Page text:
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December 14, 2008: “Merry Mythmas: The Real Meaning Is In Your Heart”

This guy goes into a restaurant for a Xmas breakfast while in the old hometown for the holidays. After looking over the menu he says, I’ll just have the Eggs Benedict. His order comes a while later and its served on a big, shiny, hubcap. He asks the waiter, what’s with the hubcap? The waiter sings: Oh there’s no plate like chrome for the hollandaise!

There is s the story of a Jesuit missionary who visited a western tribe. After sharing a meal, the priest stood and regaled the people with a long account of the Christian Gospel--virgin birth, miracles, crucifixion, resurrection, etc.  He sat, and the tribes Storyteller then stood and began to tell stories of Spider Woman and her sisters, of Wakan Tanka, and some of the creation stories.  The priest sat and fumed and finally stood, sputtering, shouting at them about their heresy, pagans, barbarians, etc. etc.  The chief interrupted saying, "We listened politely to your stories. Why cannot you listen to ours?"

Do you remember the anti-religious jokes that went around when we were younger like- "Did you hear, they canceled Xmas this year?  Yeah, Mary confessed."

All religion is based on ancient writings, teachings, cultures, and beliefs from thousands of years ago. The most recent world religion, Islam, based on the teachings of the Prophet Mohammed from the 7th century of the Common Era, the new way of saying A.D. is considered to be based on the earlier writings of the Jewish and Christina Bible.  It is often said that other people's religion is called mythology, our religion is the truth, but the truth is its all myth, if we define myth as the stories of the heart and the soul of religion. not as lies or falsehoods. Myths may be better understood as metaphors, symbolic stories, ancient humanity's way of saying what couldn't be fully understood yet. Where did we come from? Where did the first person evolve from? How was the world created? Where do we go when we die? Who makes the the thunder? Who protects us from harm when it lightenings?   Is there a Great Spirit?   Who can heal the sick? What is happening to my body as I get older?  If I do something special to the ground will it grow better crops? Indeed, the Lets make a deal mythology of religion must have grown up very early with primitive humans, because it seems so prevalent still! How many of us still find ourselves still playing, even if we don't believe in God when we are confronted with a crisis?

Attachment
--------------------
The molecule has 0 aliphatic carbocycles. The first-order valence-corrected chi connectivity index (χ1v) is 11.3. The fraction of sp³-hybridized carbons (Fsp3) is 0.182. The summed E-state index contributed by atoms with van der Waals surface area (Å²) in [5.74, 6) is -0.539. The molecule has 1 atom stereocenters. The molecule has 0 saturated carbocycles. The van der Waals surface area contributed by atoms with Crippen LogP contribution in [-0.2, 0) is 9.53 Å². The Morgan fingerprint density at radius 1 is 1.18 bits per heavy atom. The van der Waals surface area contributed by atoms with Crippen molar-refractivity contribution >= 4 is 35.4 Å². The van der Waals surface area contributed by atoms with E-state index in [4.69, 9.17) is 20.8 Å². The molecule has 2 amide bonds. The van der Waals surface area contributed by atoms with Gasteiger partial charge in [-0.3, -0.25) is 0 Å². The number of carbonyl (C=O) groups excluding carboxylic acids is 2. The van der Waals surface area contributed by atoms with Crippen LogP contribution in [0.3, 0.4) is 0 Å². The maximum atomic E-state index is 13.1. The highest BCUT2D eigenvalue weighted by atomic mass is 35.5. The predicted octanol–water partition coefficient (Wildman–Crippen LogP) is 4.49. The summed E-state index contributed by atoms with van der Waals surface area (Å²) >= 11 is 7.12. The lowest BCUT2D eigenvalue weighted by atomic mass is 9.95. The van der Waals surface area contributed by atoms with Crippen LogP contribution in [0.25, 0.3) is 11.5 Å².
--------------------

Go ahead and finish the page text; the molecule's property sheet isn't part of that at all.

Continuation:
But you and I are the meaning-makers! We inherit the myths, magic, and metaphors, but we decide what is true, what is meaningful, what is reality! We add our meaning to the myths and that changes them; indeed it changes our very reality, perhaps even how we live our lives and how we deal with the conflicts and insecurities of life.

 Imagine, if you can, a life without holiday of any kind, because all holidays, religious or secular or nationalistic, have myths related to them somehow.  Try to imagine how you would feel without being able to celebrate anything, without having anything to look forward to in the coming cold, dark, days of winter especially. And especially if you have grown up, like I did, in a culture of Xmas, for instance, imagine being forbidden to celebrate it in any way. What profound loss that would be, even though my theological beliefs have changed dramatically; indeed, I have often described my theological beliefs as similar to my evolving understanding of Santa Claus from the literal red-suited white-bearded sleigh-driving -list-keeping-gift-giving guy of my childhood to the loving, spirit of Xmas and love of my adulthood where I have become part of Santa Claus, and not just because I have come to resemble him! So my literal God of my childhood has evolved into a metaphor as well into a spirit of love which I am also a part of!